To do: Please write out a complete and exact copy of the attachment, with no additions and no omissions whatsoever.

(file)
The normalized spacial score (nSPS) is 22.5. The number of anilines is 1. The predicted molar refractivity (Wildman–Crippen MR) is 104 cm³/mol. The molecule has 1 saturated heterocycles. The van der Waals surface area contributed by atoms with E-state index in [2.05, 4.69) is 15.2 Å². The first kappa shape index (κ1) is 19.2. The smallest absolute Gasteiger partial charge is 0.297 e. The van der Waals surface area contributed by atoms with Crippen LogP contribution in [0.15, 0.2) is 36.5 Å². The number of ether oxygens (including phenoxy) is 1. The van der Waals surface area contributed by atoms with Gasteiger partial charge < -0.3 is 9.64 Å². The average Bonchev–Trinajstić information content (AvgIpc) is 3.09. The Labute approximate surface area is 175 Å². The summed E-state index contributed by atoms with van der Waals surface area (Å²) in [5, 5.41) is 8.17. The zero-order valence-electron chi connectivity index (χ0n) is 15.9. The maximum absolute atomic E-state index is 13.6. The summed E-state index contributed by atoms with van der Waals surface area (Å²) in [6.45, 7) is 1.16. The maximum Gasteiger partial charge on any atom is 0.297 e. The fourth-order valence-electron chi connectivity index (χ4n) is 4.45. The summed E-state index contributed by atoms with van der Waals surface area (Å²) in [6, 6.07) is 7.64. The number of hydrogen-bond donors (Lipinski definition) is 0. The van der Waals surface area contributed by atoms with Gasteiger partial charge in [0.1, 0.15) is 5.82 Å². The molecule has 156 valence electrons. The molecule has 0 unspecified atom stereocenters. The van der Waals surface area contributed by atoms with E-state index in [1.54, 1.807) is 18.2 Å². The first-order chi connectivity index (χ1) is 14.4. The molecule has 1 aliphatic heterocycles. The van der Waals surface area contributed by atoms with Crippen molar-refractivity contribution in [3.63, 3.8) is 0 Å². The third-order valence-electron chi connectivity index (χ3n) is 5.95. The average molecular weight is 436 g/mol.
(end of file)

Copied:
The normalized spacial score (nSPS) is 22.5. The number of anilines is 1. The predicted molar refractivity (Wildman–Crippen MR) is 104 cm³/mol. The molecule has 1 saturated heterocycles. The van der Waals surface area contributed by atoms with E-state index in [2.05, 4.69) is 15.2 Å². The first kappa shape index (κ1) is 19.2. The smallest absolute Gasteiger partial charge is 0.297 e. The van der Waals surface area contributed by atoms with Crippen LogP contribution in [0.15, 0.2) is 36.5 Å². The number of ether oxygens (including phenoxy) is 1. The van der Waals surface area contributed by atoms with Gasteiger partial charge < -0.3 is 9.64 Å². The average Bonchev–Trinajstić information content (AvgIpc) is 3.09. The Labute approximate surface area is 175 Å². The summed E-state index contributed by atoms with van der Waals surface area (Å²) in [5, 5.41) is 8.17. The zero-order valence-electron chi connectivity index (χ0n) is 15.9. The maximum absolute atomic E-state index is 13.6. The summed E-state index contributed by atoms with van der Waals surface area (Å²) in [6.45, 7) is 1.16. The maximum Gasteiger partial charge on any atom is 0.297 e. The fourth-order valence-electron chi connectivity index (χ4n) is 4.45. The summed E-state index contributed by atoms with van der Waals surface area (Å²) in [6, 6.07) is 7.64. The number of hydrogen-bond donors (Lipinski definition) is 0. The van der Waals surface area contributed by atoms with Gasteiger partial charge in [0.1, 0.15) is 5.82 Å². The molecule has 156 valence electrons. The molecule has 0 unspecified atom stereocenters. The van der Waals surface area contributed by atoms with E-state index in [1.54, 1.807) is 18.2 Å². The first-order chi connectivity index (χ1) is 14.4. The molecule has 1 aliphatic heterocycles. The van der Waals surface area contributed by atoms with Crippen molar-refractivity contribution in [3.63, 3.8) is 0 Å². The third-order valence-electron chi connectivity index (χ3n) is 5.95. The average molecular weight is 436 g/mol.